There are 920,000 hospital beds in America. Most people don’t have to use them. However, 145 million Americans go to emergency rooms each year, which is where a large percentage of U.S. residents get their only medical treatment. The quality of the care they receive varies widely from hospital to hospital, city to city, and state to state – and the worst state for healthcare is Delaware.
The COVID-19 pandemic changed American healthcare radically. Large numbers of doctors retired or were driven out of business because they could not see patients due to concern about infection. Hospitals had no room for people with serious diseases like heart problems and cancer because beds were occupied by COVID-19 patients. Some nurses left their profession. Others came out of retirement because of the overwhelming need for healthcare staff due to the spread of the virus. (These are the 16 states where hospitals are experiencing the worst workforce shortages.)
The financial situations of many patients and their families changed as well. Treatment for COVID-19 that involved hospitalization could cost tens of thousands of dollars. Some people’s finances buckled under that strain.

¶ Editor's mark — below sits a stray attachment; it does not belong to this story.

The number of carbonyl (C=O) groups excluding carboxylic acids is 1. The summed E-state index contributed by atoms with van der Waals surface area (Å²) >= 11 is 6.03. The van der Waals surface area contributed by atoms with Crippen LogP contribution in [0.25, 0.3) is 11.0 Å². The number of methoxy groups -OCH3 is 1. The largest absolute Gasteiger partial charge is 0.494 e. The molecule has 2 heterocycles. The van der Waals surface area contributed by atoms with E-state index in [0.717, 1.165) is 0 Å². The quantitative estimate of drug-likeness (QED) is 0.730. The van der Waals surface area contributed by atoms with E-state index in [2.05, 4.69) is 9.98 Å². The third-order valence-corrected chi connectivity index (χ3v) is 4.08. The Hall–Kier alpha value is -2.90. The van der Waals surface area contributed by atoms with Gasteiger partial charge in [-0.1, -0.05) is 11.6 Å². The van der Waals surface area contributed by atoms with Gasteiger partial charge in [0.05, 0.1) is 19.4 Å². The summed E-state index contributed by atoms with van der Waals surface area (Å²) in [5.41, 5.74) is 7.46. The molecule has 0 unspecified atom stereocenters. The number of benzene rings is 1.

Healthcare Transformers, a content hub for executive leaders in healthcare, recently released a study titled “Healthcare Hotspots in the USA”. The study ranked states according to the number of hospitals in each one, residents per hospital, staff per hospital bed, discharges, and patient days as well as gross patient revenue, patient satisfaction survey results, dentists per 100,000 people, infant and maternal mortality rates, life expectancy at birth, and annual healthcare spending per capita. (This is how much your state spends on your health.)
A perfect score from the study would have been 100 points. No state came close, and Delaware held the bottom place with a score of 31.4, followed by Georgia at 32.5 and Arkansas at 33.8.
The state with the best score was New York at 58.9. The other top three states are all in the Northeast. Connecticut, in second place, received a score of 58.3, followed by Pennsylvania at 57.4 and Massachusetts at 56.1. Interestingly, states with low populations also did well. North Dakota ranked sixth with a score of 55, followed by South Dakota with a score of 54.9.
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